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Ginsburg bent the moral arc toward justice

Rev. Irene Monroe
Ginsburg bent the moral arc toward justice
Supreme Court building PHOTO: Gayatri Malhotra/Unsplash

Like so many Americans across the country, I, too, am mourning the news that U.S. Supreme Court Associate Justice Ruth Bader Ginsburg has died due to complications from metastatic pancreatic cancer. She was 87. As a soft-spoken firebrand and feminist icon, Ginsburg leaves a titanic influence on the law, a legacy unmatched by any other jurists. As a feisty octogenarian on the Supreme Court bench, Ginsburg earned the moniker “Notorious R.B.G.,” and as a pop-cultural phenom, her image as the Notorious R.B.G. is on T-shirts and coffee mugs. A 2018 film, “On the Basis of Sex,” depicting Ginsburg’s life as an attorney, has inspired a new wave of young feminists and little girls to follow in her footsteps.

Ginsburg followed in the footsteps of a legal giant, too. Ginsburg was called the Thurgood Marshall of the 1970s women’s movement. Marshall’s most famous court victory was Brown v. Board of Education (1954). In referring to Marshall in a September 2014 interview in The New Republic, Ginsburg stated, “He was my model as a lawyer. You mentioned that I took a step-by-step, incremental approach; well, that’s what he did, until he had those building blocks to end separate-but-equal.”

One of Ginsburg’s famous dissents was in the 2007 case of “Ledbetter v. Goodyear Tire & Rubber Company,” on gender discrimination. Lilly Ledbetter argued pay disparity because of her gender, citing it’s a violation of Title VII of the Civil Rights Act of 1964. A 5–4 vote favored Goodyear. In a bold move, Ginsburg read her dissent publicly from the bench. In 2009, President Obama signed the Lilly Ledbetter Fair Pay Act, making it easier for women to challenge wage discrimination.

Ginsburg fought not only for women’s right but also LGBTQ+ rights, like same-sex marriage (Obergefell v. Hodges, 2015), African American voting rights (Shelby County v. Holder, 2013), rights for persons with disabilities (Olmstead v. L.C., 1999) and environmental justice (Earth v. Laidlaw Environmental Services, 2000), to name just a few on her impressive list.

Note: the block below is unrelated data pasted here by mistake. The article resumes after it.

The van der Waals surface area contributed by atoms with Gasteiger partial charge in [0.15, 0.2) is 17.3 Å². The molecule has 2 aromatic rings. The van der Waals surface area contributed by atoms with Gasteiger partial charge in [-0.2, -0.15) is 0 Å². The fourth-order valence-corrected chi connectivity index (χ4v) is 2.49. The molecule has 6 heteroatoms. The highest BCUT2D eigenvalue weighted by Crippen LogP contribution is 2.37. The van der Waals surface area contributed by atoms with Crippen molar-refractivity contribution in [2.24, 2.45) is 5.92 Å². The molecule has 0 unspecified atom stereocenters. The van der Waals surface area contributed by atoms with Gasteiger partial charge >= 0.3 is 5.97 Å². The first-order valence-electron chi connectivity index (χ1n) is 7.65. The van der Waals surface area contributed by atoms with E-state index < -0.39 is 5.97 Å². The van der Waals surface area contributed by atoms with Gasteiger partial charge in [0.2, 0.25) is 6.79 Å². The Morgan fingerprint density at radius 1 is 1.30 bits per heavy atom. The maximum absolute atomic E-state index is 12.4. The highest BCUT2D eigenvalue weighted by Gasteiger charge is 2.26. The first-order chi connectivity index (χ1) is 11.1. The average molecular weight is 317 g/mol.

Ginsburg’s lens on justice was intersectional before the word became popular in the public sphere because of her identity with a persecuted group, citing her Jewish history and the Holocaust. “My heritage as a Jew and my occupation as a judge fit together symmetrically. The demand for justice runs through the entirety of Jewish history and Jewish tradition. I take pride in and draw strength from my heritage,” Ginsburg said in a 2004 speech at the U.S. Holocaust Memorial Museum.

Ginsburg’s death comes as a crushing blow to those of us who believe in building a multicultural democracy and a participatory government, where protests are understood as a citizen’s First Amendment right. As Ginsburg is laid to rest, a fierce fight is unfolding over her successor at a time of intense political polarization and with just weeks away from the presidential election. However, in her final days, Ginsburg told her granddaughter, Clara Spera, the following: “My most fervent wish is that I will not be replaced until a new president is installed.”

Ginsburg was the first Jewish woman to sit on the supreme court. She died on the eve of Rosh Hashanah, the Jewish new year. According to Jewish tradition, a person who dies on this High Holiday is a “tzaddik,” a person of great righteousness.

Also, Justice Ginsburg was a humble person who exuded a quiet grace. In a 2015 interview with MSNBC, Ginsburg said she “would like to be remembered as someone who used whatever talent she had to do her work to the very best of her ability. And to help repair tears in her society, to make things a little better through the use of whatever ability she has.”

Ginsburg’s advocacy for justice was unwavering, and she showed it, especially with each oral dissent. In another oral dissent, Ginsburg quoted a familiar Martin Luther King Jr. line, adding her coda: “‘The arc of the universe is long, but it bends toward justice,’’’ but only “if there is a steadfast commitment to see the task through to completion.” Like the other outstanding Americans we have lost in the last couple of months – Civil Rights icon Congressman John Lewis and “Black Panther” star Chadwick Boseman – who bent the moral arc toward justice, U.S. Associate Justice Ruth Bader Ginsburg did, too.

R.I.P., RBG.

Irene Monroe is a theologian and syndicated columnist.

Ruth Bader Ginsburg
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